This article is a contribution to the reconsideration of an old problem: did Reindeer migrate during the Upper Palaeolithic and what does this imply regarding the mobility and subsistence of human groups? At the end of the Upper Palaeolithic, the Reindeer was an important part of the diet of some Magdalenian groups. We must détermine the season of year Reindeer were hunted in order to know how far they migrated at the end of the Upper Palaeolithic. This in turn raises questions regarding how these people managed to survive when the animals migrated. The archaeozoological study of three Magdalenian sites in the Bassin de l'Aude (Tournai, Canecaude and Gazel) enables us to reconsider this old problem. There is evidence in these three sites that Reindeer were hunted in the winter and early spring. The situation proves to be quite different in some Magdalenian sites in the Pyrénées. There, Reindeer were hunted during different seasons, depending on the site. In some cases, a single site may provide evidence of many different hunting seasons. Front this we can conclude that Reindeer did not migrate as far away at the end of the Upper Palaeolithic, as they do today. But we cannot know as yet whether Man followed his game or whether he chose another type offood. The study of the fauna spectrums of the Pyrenean sites provides an answer to this question: it shows that men specialized in Reindeer hunting only at the end of the Magdalenian. So we must study when other species were hunted (for example, was it a complementary or a seasonal hunt?) in order to understand more fully how Man managed to survive and what this implied relating to his own seulement pattern.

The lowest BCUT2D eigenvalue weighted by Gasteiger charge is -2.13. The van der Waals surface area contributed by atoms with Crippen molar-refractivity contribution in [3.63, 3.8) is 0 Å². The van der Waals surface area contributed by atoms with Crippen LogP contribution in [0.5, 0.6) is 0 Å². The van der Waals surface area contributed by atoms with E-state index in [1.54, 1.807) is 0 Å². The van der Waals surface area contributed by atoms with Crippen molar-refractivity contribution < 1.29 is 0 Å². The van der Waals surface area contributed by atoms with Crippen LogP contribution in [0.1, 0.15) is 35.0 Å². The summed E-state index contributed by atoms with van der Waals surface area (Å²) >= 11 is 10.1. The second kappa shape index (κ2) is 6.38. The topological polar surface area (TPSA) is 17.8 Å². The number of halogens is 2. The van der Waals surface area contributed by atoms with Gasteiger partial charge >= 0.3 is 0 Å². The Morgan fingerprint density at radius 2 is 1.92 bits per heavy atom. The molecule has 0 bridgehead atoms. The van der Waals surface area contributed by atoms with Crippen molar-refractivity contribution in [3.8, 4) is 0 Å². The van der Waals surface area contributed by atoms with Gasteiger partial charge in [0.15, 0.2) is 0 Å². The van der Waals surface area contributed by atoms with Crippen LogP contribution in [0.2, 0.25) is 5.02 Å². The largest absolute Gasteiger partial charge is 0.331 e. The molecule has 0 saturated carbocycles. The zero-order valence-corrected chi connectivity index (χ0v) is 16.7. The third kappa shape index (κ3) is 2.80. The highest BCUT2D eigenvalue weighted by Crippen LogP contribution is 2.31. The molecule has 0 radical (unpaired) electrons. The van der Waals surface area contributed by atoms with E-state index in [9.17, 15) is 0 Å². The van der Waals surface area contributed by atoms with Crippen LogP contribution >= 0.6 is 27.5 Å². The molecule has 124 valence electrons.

Reindeer, Migration, Seasonality, Subsistence, Magdalenian, Aude.